Grow Guide for Boxwoods
Boxwoods are the quintessential hedge plants. They are evergreen, have small leaves, and tolerate heavy shearing and pruning. Boxwoods grow slowly, have few pests and diseases, and are ignored by deer and rabbits. In this grow guide, we will learn how to use boxwoods in the landscape to conceal a house’s foundation, for hedges (formal or informal), or simply as small, well behaved specimen shrubs. Boxwoods can be used to create formal hedges between gardens, along paths, and in geometric designs. Boxwoods are ideal for informal and mixed hedges, too. Stand alone specimen plants are popular for topiary and even bonsai.
Perfect Plants offers two kinds of boxwoods. The Japanese boxwood (Buxus microphylla var. japonica) can get 5-6 feet high with a similar spread and can be grown in USDA zones 5-9. It has small, inconspicuous flowers that are creamy white.
Wintergreen boxwood (B. microphylla var. koreana ‘Wintergreen’) is a smaller version that normally doesn’t get more than 2-4 feet tall. Wintergreen boxwood is more cold hardy than the Japanese cultivar, and can be grown in Zones 4-9. Wintergreen is better at keeping its dark green color all winter, too. The flowers of wintergreen boxwood are yellowish green, but, like the Korean variety, inconspicuous and of little interest. (Wintergreen boxwood is listed by some authorities as B. sinica var. insularis ‘Wintergreen’.
Whichever boxwood you choose, follow a few simple guidelines and you can expect success.
Boxwoods do best in dappled shade where they get full sun for a portion of the day. Too much full sun, especially in hot climates, will damage their leaves. Used as foundation plantings around the house, boxwoods would be happiest on the north side, and forced to suffer the most direct sun on the south side.
You can plant out containerized boxwoods anytime, but springtime is best. For hedges and foundation plantings, space the smaller Wintergreen boxwoods about 2-3 feet apart and the larger Korean boxwoods 3-4 feet apart. For tall hedges, place them a little farther apart; closer together for lower hedges. Dig the planting holes wider than the pots the plants came in and about the same depth. Carefully remove a plant from its nursery pot and uncoil any roots that may be wound around the root mass. Trim back roots that are unwieldy. Create a little mound in the center of the hole and place the center of the root ball on that, spreading out roots as you backfill the hole. You should leave 2-3 inches of the root mass exposed above the soil line. Water thoroughly while giving the plant a little shaking to eliminate any air pockets.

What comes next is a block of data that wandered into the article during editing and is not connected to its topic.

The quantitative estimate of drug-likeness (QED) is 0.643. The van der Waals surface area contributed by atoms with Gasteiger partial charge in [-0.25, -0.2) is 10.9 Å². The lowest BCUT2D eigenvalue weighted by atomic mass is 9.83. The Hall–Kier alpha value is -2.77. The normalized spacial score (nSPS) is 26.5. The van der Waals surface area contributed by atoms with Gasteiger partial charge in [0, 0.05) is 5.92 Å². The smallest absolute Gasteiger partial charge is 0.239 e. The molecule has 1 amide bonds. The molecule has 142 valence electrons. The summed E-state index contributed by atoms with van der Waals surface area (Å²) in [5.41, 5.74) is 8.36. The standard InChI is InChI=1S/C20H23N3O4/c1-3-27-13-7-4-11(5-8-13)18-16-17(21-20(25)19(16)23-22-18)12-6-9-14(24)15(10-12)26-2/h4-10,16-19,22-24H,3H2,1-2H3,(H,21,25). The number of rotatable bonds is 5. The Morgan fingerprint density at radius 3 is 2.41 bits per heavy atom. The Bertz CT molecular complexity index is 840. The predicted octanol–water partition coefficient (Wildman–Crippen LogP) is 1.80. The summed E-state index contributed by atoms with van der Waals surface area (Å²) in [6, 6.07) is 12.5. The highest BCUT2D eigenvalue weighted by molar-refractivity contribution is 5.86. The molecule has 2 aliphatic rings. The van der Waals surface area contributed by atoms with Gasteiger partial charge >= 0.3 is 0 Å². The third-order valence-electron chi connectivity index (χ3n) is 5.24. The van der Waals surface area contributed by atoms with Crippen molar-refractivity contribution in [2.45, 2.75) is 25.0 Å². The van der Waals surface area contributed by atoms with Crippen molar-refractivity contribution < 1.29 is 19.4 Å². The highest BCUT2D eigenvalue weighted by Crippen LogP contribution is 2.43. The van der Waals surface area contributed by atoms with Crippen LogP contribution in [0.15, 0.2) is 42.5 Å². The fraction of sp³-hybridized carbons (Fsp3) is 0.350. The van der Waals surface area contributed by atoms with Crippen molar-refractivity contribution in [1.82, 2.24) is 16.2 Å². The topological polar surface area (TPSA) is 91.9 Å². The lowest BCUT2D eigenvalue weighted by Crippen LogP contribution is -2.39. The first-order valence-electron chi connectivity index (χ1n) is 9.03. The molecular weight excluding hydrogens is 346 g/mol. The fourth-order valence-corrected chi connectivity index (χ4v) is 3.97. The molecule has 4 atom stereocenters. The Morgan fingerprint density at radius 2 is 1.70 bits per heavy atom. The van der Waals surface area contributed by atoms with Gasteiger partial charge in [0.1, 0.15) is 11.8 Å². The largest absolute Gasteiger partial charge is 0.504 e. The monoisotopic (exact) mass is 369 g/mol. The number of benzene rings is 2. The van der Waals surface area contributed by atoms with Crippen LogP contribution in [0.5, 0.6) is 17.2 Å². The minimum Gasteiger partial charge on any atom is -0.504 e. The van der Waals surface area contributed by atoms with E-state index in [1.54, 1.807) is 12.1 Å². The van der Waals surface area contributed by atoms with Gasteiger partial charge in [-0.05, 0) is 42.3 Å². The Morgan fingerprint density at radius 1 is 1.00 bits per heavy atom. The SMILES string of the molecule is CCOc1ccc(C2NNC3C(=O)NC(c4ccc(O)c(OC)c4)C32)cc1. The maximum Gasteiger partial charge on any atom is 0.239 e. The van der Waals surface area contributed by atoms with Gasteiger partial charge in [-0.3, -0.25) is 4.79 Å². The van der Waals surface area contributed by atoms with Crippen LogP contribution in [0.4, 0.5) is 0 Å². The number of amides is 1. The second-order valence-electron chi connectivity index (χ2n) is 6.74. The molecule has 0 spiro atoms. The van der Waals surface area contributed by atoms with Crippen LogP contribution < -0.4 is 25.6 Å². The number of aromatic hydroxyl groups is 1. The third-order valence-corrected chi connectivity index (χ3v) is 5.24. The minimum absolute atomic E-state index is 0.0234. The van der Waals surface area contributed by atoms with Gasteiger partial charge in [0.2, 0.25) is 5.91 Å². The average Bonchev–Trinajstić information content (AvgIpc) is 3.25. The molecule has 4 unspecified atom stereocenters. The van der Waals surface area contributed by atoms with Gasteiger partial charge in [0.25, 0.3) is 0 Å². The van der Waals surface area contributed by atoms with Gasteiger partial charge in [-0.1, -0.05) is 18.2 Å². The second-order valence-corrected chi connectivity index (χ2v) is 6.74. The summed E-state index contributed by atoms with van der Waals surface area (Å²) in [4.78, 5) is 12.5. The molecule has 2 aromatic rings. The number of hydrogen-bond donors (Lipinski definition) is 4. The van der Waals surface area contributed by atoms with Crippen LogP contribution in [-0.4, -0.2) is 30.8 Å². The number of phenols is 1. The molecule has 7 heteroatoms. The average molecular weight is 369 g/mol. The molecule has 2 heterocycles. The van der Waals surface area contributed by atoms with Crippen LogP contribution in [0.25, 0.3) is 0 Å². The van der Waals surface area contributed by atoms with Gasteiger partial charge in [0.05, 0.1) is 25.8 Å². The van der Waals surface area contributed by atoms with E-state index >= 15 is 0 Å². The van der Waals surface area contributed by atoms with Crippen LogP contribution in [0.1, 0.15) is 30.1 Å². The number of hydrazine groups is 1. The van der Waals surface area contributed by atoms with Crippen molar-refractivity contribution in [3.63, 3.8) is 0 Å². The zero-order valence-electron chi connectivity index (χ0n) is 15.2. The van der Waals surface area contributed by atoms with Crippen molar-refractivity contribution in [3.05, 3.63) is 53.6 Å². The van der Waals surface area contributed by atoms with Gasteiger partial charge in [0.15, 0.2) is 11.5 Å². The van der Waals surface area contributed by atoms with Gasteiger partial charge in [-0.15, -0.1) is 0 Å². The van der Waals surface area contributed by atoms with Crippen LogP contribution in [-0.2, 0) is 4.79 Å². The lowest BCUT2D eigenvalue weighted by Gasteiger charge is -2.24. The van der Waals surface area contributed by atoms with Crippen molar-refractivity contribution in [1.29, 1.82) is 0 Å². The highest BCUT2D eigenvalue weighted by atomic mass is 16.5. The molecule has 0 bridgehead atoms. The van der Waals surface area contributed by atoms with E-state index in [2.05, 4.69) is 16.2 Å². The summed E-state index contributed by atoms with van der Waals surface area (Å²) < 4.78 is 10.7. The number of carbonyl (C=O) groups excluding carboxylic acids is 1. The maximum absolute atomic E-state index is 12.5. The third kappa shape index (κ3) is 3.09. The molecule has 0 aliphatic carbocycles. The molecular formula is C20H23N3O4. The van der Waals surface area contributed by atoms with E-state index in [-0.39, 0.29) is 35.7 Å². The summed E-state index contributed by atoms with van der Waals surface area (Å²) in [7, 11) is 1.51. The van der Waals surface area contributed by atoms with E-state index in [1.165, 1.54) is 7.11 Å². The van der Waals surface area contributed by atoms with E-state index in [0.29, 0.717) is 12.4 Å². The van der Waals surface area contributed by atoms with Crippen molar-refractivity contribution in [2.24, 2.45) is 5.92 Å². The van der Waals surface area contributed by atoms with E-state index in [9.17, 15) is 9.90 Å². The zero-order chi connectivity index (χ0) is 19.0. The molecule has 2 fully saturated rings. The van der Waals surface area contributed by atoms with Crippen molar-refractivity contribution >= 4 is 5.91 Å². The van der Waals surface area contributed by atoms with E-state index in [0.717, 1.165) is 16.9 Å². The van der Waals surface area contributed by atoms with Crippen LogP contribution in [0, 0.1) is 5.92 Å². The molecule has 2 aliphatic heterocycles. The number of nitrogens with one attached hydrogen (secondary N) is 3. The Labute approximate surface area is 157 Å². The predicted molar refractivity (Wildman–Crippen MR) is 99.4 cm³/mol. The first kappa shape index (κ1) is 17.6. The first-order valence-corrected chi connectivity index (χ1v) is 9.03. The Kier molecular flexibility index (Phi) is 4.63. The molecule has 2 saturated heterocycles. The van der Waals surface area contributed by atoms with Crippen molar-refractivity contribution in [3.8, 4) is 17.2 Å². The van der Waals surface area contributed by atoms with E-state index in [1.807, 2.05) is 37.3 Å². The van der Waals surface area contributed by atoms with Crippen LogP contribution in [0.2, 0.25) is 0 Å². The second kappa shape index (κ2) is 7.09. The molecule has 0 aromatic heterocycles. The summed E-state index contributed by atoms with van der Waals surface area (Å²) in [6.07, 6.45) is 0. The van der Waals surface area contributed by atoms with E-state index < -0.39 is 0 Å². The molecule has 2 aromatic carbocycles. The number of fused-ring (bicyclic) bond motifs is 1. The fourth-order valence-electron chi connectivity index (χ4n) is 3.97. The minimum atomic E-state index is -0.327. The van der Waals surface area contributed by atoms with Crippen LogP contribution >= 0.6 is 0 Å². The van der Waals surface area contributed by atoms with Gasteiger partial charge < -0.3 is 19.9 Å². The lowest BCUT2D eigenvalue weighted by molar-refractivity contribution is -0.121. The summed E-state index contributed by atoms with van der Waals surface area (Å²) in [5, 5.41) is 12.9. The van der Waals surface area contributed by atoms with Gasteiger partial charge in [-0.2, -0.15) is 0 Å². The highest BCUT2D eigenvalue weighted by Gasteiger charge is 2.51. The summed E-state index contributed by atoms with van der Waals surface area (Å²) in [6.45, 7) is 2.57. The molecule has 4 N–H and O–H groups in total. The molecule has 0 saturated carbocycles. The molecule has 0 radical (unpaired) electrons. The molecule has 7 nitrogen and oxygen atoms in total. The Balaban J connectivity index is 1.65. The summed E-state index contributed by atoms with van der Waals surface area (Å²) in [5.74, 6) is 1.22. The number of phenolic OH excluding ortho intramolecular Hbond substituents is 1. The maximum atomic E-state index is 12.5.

Spread a 2-4 inch layer of organic mulch over the root zones, but keep it from actually touching the trunks. Water every day or two for the first 2-3 months, until the plants are established. After that, try to get them one inch of water every week or ten days. If the leaves start turning yellow, it may be because the roots aren’t getting enough water. Boxwoods have shallow roots so don’t cultivate the ground close to the root zone and don’t plant other plants too close. Keep your boxwoods mulched.
Three to four weeks after planting, cut the boxwoods back by about a third to a half of their height to encourage bushy branching. Don’t fertilize the first season after planting, but every year after that apply a balanced, all purpose fertilizer such as 10-10-10 early in spring and again in early summer. Follow label directions.
Cut out dead, misshapen, and crossed branches as they appear. Beginning in the second growing season, you should shear your boxwoods two or three times per year. For a formal, box-shaped or contoured hedge or foundation planting, you should prune in early spring and again as necessary throughout the growing season. Don’t wait too long between prunings as this will result in some branches growing too tall and shading out lower foliage. Each year, cut new growth back by about one-third to one-half until the desired height of the hedge is reached.
When the shrubs are at the desired height, use a hedge trimmer to create the straight edges or contoured surfaces you desire. For box type hedges, you can use string between wooden stakes to mark where the trimmer should shear. Release your inner artist to control the trimmer for contoured hedges.
Shape the hedge so that it tapers from top to bottom. The hedge should be narrowest at its top, to allow sunlight to reach the bottom. If the hedge is wider at the top, or even the same width as the base, sunlight will be blocked from the lower parts, and leaves will die, leaving unsightly barren branches.